Women and Child Development ministry to meet today to discuss parental child abduction
Rahul was just a few months old when he was “abducted” by his father and taken from India to the US, alleges his mother Soniya. That was two years back. Since then Soniya says she has had no access to her son. Her anguish and love for her son finds expression in a song that she has penned and composed for him. But the song titled “Na Rukenge” or We Won’t Stop, can be symbolic of the struggle that every left behind parent who has had his or her child “abducted” by an estranged spouse is fighting for their parental rights. “My son was abducted twice, once from India to the US and then in 2015 from the US back to India,” alleges Soniya, adding that she is fighting legal battles in both countries to be reunited with her son.
India does not recognise parental child abduction as an offence. Nor is it a signatory of the 1980 Hague Convention on the Civil Aspects of International Child Abduction, which is a multilateral treaty that seeks to “protect children from the harmful effects of abduction and retention across international boundaries by providing a procedure to bring about their prompt return”.
Faced with an increasing number of such cases, however, the ministry of women and child development will meet on Friday to discuss India’s stand on the treaty. “Those to be present at the meeting include officials from the ministries of Women and Child Development, home affairs and external affairs, two high court judges, a few independent lawyers, representatives of non-government organisations and some affected parents,” says a source in the Ministry of Women and Child Development.
The meeting, says the source, is not to take an immediate decision on whether India should sign the treaty, but to listen to different opinions and try to find a solution. India’s original reason for not signing the treaty was because the government felt that most cases of child removal are committed by women trying to escape a bad or abusive marriage in another country and criminalising this and forcing her to return to the country of habitual residence would add to her problems.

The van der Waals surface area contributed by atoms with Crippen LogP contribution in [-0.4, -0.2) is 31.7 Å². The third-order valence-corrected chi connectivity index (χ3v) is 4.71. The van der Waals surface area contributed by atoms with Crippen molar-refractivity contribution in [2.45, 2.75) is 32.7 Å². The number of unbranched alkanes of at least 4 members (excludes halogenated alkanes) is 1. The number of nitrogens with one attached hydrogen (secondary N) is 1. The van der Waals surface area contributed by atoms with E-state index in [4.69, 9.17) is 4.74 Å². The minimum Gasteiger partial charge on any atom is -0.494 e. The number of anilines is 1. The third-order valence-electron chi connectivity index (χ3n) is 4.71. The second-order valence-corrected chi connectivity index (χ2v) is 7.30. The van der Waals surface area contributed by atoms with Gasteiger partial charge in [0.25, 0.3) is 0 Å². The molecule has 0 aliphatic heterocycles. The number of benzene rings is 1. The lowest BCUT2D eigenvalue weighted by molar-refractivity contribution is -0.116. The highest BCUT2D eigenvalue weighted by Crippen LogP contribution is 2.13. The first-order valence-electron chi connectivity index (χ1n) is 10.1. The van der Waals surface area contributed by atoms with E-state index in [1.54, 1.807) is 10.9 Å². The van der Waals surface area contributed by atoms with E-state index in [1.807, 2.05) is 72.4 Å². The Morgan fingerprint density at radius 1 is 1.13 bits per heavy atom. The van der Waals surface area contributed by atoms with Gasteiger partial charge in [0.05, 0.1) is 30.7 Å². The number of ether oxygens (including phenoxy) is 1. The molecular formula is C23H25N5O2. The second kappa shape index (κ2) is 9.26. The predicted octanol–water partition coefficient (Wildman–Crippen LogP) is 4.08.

But in the absence of laws, a case of abduction becomes a custody battle here, says US-resident Rakesh Agarwal, who alleges that his son was “abducted” by his wife in 2012. Not only is it time-consuming, but “decision is dependent on the discretion of the judge,” says Deepti Khanna, whose daughter was allegedly “abducted” by her husband in 2014.
All these parents now have their hopes pinned on the meeting today. “India not being a signatory to the Convention has encouraged people like my husband to abuse the legal system. Parental child abduction should be a punishable offence,” says Soniya.
The meeting is the hot topic of conversation on social media between parents fighting to be reunited with their children. Their only peeve point is that they were not allowed a sufficient participation in the meeting. “We have been asked to email or tweet our views. How is it possible to put our feelings in a tweet of 140 characters. Why couldn’t we have been asked to participate via a video conference,” questions Sunita Singh, an engineer in the US who alleges that her son was “abducted” by her husband and parents-in-law in 2015.
(Names of parents and children have been changed to protect identities)
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